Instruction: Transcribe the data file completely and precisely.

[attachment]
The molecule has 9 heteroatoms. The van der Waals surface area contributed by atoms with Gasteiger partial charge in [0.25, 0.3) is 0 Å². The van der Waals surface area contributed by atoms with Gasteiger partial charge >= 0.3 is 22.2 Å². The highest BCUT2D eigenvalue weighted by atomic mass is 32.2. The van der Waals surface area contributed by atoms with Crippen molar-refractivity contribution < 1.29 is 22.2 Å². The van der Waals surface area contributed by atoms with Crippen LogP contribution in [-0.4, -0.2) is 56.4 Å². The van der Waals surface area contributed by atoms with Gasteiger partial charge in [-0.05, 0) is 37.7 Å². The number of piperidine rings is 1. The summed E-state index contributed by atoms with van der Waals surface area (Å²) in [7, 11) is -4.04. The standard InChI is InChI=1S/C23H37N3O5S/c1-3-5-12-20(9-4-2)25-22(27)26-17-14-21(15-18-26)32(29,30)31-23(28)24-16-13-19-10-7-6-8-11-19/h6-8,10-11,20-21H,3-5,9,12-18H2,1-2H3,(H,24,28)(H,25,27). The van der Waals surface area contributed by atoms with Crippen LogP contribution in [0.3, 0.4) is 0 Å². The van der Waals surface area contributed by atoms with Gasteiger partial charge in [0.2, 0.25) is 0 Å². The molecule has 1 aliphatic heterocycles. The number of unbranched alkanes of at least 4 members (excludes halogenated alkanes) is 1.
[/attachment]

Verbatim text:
The molecule has 9 heteroatoms. The van der Waals surface area contributed by atoms with Gasteiger partial charge in [0.25, 0.3) is 0 Å². The van der Waals surface area contributed by atoms with Gasteiger partial charge >= 0.3 is 22.2 Å². The highest BCUT2D eigenvalue weighted by atomic mass is 32.2. The van der Waals surface area contributed by atoms with Crippen molar-refractivity contribution < 1.29 is 22.2 Å². The van der Waals surface area contributed by atoms with Crippen LogP contribution in [-0.4, -0.2) is 56.4 Å². The van der Waals surface area contributed by atoms with Gasteiger partial charge in [-0.05, 0) is 37.7 Å². The number of piperidine rings is 1. The summed E-state index contributed by atoms with van der Waals surface area (Å²) in [7, 11) is -4.04. The standard InChI is InChI=1S/C23H37N3O5S/c1-3-5-12-20(9-4-2)25-22(27)26-17-14-21(15-18-26)32(29,30)31-23(28)24-16-13-19-10-7-6-8-11-19/h6-8,10-11,20-21H,3-5,9,12-18H2,1-2H3,(H,24,28)(H,25,27). The van der Waals surface area contributed by atoms with Crippen LogP contribution in [0.3, 0.4) is 0 Å². The van der Waals surface area contributed by atoms with Gasteiger partial charge in [0.2, 0.25) is 0 Å². The molecule has 1 aliphatic heterocycles. The number of unbranched alkanes of at least 4 members (excludes halogenated alkanes) is 1.